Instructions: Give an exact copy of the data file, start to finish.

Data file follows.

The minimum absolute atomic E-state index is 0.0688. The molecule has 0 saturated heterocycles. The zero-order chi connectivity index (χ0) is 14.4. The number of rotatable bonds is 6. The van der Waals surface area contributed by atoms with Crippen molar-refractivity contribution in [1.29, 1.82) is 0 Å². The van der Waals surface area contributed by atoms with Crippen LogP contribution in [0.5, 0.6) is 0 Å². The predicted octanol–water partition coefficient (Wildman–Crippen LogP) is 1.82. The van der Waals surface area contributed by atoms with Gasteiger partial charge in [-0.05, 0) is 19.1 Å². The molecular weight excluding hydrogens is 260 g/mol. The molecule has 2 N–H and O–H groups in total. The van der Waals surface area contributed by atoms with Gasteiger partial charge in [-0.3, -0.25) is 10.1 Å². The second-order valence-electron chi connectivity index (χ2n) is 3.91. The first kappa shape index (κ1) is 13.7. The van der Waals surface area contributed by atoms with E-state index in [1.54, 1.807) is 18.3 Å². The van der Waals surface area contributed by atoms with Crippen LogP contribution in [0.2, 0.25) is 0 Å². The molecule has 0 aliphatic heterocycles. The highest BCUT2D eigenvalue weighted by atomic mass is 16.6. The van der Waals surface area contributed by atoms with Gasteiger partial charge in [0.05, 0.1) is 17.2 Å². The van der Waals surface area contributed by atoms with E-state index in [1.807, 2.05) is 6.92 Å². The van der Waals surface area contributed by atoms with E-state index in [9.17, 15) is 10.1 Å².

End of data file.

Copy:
The minimum absolute atomic E-state index is 0.0688. The molecule has 0 saturated heterocycles. The zero-order chi connectivity index (χ0) is 14.4. The number of rotatable bonds is 6. The van der Waals surface area contributed by atoms with Crippen molar-refractivity contribution in [1.29, 1.82) is 0 Å². The van der Waals surface area contributed by atoms with Crippen LogP contribution in [0.5, 0.6) is 0 Å². The predicted octanol–water partition coefficient (Wildman–Crippen LogP) is 1.82. The van der Waals surface area contributed by atoms with Gasteiger partial charge in [-0.05, 0) is 19.1 Å². The molecular weight excluding hydrogens is 260 g/mol. The molecule has 2 N–H and O–H groups in total. The van der Waals surface area contributed by atoms with Gasteiger partial charge in [-0.3, -0.25) is 10.1 Å². The second-order valence-electron chi connectivity index (χ2n) is 3.91. The first kappa shape index (κ1) is 13.7. The van der Waals surface area contributed by atoms with E-state index in [1.54, 1.807) is 18.3 Å². The van der Waals surface area contributed by atoms with Crippen LogP contribution in [0.2, 0.25) is 0 Å². The molecule has 0 aliphatic heterocycles. The highest BCUT2D eigenvalue weighted by atomic mass is 16.6. The van der Waals surface area contributed by atoms with Gasteiger partial charge in [0.05, 0.1) is 17.2 Å². The van der Waals surface area contributed by atoms with E-state index in [1.807, 2.05) is 6.92 Å². The van der Waals surface area contributed by atoms with E-state index in [9.17, 15) is 10.1 Å².